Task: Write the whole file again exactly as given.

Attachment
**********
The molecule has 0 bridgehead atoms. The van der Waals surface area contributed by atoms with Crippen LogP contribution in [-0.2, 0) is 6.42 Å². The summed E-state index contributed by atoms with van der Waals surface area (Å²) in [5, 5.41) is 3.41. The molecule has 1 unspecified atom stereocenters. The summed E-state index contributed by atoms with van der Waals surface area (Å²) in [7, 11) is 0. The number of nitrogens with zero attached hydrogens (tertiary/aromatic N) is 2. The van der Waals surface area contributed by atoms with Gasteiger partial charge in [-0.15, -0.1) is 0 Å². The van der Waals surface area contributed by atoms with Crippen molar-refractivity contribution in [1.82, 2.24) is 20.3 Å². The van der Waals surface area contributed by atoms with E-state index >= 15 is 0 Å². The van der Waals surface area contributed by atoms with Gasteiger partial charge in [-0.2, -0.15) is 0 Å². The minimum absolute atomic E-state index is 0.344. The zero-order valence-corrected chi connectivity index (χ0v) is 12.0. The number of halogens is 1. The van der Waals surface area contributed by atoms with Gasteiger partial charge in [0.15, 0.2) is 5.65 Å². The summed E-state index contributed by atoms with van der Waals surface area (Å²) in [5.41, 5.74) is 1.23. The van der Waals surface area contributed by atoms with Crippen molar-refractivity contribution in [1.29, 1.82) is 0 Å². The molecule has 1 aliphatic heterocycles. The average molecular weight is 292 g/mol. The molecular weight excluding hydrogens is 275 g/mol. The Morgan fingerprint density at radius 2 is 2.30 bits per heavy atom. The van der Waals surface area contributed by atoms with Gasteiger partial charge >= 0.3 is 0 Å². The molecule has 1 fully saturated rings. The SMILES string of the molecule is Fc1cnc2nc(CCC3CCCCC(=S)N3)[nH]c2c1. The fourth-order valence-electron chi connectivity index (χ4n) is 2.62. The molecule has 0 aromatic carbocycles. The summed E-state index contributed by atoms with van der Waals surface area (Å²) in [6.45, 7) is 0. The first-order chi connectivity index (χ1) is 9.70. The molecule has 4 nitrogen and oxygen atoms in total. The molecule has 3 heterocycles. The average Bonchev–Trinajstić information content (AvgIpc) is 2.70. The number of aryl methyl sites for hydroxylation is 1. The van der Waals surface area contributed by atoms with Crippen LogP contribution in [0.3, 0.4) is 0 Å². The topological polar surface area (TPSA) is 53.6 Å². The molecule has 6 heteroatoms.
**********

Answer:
The molecule has 0 bridgehead atoms. The van der Waals surface area contributed by atoms with Crippen LogP contribution in [-0.2, 0) is 6.42 Å². The summed E-state index contributed by atoms with van der Waals surface area (Å²) in [5, 5.41) is 3.41. The molecule has 1 unspecified atom stereocenters. The summed E-state index contributed by atoms with van der Waals surface area (Å²) in [7, 11) is 0. The number of nitrogens with zero attached hydrogens (tertiary/aromatic N) is 2. The van der Waals surface area contributed by atoms with Gasteiger partial charge in [-0.15, -0.1) is 0 Å². The van der Waals surface area contributed by atoms with Crippen molar-refractivity contribution in [1.82, 2.24) is 20.3 Å². The van der Waals surface area contributed by atoms with E-state index >= 15 is 0 Å². The van der Waals surface area contributed by atoms with Gasteiger partial charge in [-0.2, -0.15) is 0 Å². The minimum absolute atomic E-state index is 0.344. The zero-order valence-corrected chi connectivity index (χ0v) is 12.0. The number of halogens is 1. The van der Waals surface area contributed by atoms with Gasteiger partial charge in [0.15, 0.2) is 5.65 Å². The summed E-state index contributed by atoms with van der Waals surface area (Å²) in [5.41, 5.74) is 1.23. The van der Waals surface area contributed by atoms with Crippen molar-refractivity contribution in [1.29, 1.82) is 0 Å². The molecule has 1 aliphatic heterocycles. The average molecular weight is 292 g/mol. The molecular weight excluding hydrogens is 275 g/mol. The Morgan fingerprint density at radius 2 is 2.30 bits per heavy atom. The van der Waals surface area contributed by atoms with Gasteiger partial charge >= 0.3 is 0 Å². The molecule has 1 fully saturated rings. The SMILES string of the molecule is Fc1cnc2nc(CCC3CCCCC(=S)N3)[nH]c2c1. The fourth-order valence-electron chi connectivity index (χ4n) is 2.62. The molecule has 0 aromatic carbocycles. The summed E-state index contributed by atoms with van der Waals surface area (Å²) in [6.45, 7) is 0. The first-order chi connectivity index (χ1) is 9.70. The molecule has 4 nitrogen and oxygen atoms in total. The molecule has 3 heterocycles. The average Bonchev–Trinajstić information content (AvgIpc) is 2.70. The number of aryl methyl sites for hydroxylation is 1. The van der Waals surface area contributed by atoms with Crippen LogP contribution in [0.3, 0.4) is 0 Å². The topological polar surface area (TPSA) is 53.6 Å². The molecule has 6 heteroatoms.